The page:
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36°46.00’S 175°29.90’E 28-Mar-11 00:00 UTC

The Wednesday Night Races of Waiheke

Sunday, March 13th, 2011

One measure of coastal civilization is whether their sailboats race every Wednesday night. New Zealand is very civilized by this measure and we had front row seats when we anchored next to the subtle windward mark in Putiki Bay, after the boys in the boatyard put us back in the water.


There was a random mix of classes. We like this wishbone trimaran with a peace dove on it.


Conditions were favoring two well matched sloops on this night.


Red Rum and Free Willey were leading the pack into the evening light.


No one seemed too concerned that they were sailing towards a budding waterspout.


One could ask what the prudent mariner would have done, but in the end the twister went away and the fleet raced home.  Khamseen would have run the other way but she was already well upwind of that beastie.


36°48.50’S 175°02.20’E 14-Mar-11 19:02 UTC

Afloat in Auckland

Wednesday, March 9th, 2011

We kind of lost track of TJ’s count down timer on but be assured that we met all of our schedule goals for the 2011 shipyard period.

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“Bint” translates as “Girl” (or “daughter”) contrary to what you may have heard from your forefathers in the Arab corners of the British Empire. And the Girl was looking Hollywood good after a professional (!) topsides buffing and a couple of coats of Mexican bottom paint. She also got a new backstay and a new 550-amp house bank of batteries, and a thorough fuel polishing.  It was a very efficient and unusually comfortable yard period, to the point that we stayed an extra day after the boat was ready to splash just to catch the nearby ferry to the Auckland central business district for a day of fun and shopping.  That, and the free unlimited hot water in the boatyard shower rooms were hard to give up.

Auckland is a marvelous pedestrian city, at least within the central district. We missed a few good pictures for being rusty and then swung the long lens into action for a final round of Auckland candids in the marina district where fancy ladies surf their devices.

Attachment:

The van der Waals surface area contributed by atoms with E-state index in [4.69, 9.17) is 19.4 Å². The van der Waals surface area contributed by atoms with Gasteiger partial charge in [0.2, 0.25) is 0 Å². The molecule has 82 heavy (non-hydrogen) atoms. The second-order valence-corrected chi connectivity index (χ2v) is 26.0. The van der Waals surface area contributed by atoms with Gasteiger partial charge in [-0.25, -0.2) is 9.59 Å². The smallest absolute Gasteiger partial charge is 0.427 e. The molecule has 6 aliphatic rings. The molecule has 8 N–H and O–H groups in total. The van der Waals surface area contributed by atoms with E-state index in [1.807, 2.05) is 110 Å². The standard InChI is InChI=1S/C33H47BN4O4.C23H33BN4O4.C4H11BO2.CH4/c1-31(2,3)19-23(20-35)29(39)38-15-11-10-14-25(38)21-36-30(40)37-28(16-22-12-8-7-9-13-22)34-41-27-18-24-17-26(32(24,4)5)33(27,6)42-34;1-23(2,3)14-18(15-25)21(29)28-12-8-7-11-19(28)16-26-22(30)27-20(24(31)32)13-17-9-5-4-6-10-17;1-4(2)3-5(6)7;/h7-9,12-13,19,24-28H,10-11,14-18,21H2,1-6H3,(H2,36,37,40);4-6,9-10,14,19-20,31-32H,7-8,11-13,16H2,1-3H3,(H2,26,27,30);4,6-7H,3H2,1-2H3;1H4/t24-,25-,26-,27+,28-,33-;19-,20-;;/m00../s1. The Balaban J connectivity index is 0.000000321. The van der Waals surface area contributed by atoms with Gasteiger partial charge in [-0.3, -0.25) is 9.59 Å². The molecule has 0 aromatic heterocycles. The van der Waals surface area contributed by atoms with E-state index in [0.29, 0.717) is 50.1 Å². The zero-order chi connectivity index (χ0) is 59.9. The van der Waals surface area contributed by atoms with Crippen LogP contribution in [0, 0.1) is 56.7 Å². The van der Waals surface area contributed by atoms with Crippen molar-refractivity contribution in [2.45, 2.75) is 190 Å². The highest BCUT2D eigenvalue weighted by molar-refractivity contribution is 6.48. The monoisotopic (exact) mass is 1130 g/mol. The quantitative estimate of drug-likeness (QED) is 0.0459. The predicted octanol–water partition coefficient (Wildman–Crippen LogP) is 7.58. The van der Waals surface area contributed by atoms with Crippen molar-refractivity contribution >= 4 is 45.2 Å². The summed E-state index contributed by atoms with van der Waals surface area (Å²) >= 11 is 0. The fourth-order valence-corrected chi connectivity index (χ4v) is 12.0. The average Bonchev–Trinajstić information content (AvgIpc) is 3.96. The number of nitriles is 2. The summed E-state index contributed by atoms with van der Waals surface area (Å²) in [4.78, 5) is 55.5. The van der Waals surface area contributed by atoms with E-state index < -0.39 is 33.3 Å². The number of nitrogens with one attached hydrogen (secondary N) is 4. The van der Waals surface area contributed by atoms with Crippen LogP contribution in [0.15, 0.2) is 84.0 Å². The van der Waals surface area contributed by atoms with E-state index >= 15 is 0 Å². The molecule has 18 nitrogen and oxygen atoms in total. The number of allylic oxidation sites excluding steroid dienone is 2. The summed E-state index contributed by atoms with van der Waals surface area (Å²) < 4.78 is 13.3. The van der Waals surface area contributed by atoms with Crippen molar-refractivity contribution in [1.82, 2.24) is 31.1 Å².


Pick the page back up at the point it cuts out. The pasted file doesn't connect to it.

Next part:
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High on buildings where window washers race each other UP.

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Outside the Vodaphone building where deals are brokered.

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In Victoria Park where a busty Victoria, Empress of India,

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still frowns across multiple generations of Indians

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who don’t really notice

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possibly because they are checking out the skin.

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There was quite a lot of pink in the park and it was good to be a place where the sun still shines.

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But after several hours of packing new boat gear and groceries up and down the city hills K was identifying with this stony character who saw too much in “The South African War” and we turned our tired feet to the ferry dock.

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The ferry was under the command of our old friend and Seattle sailor Captain Dennis, and he wasted no time dodging the evening Hobiecats in the channel

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to bring us back to Half Moon Bay with our fellow commuters.

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36°51.20’S 174°45.20’E 09-MAR-10 20:21 UTC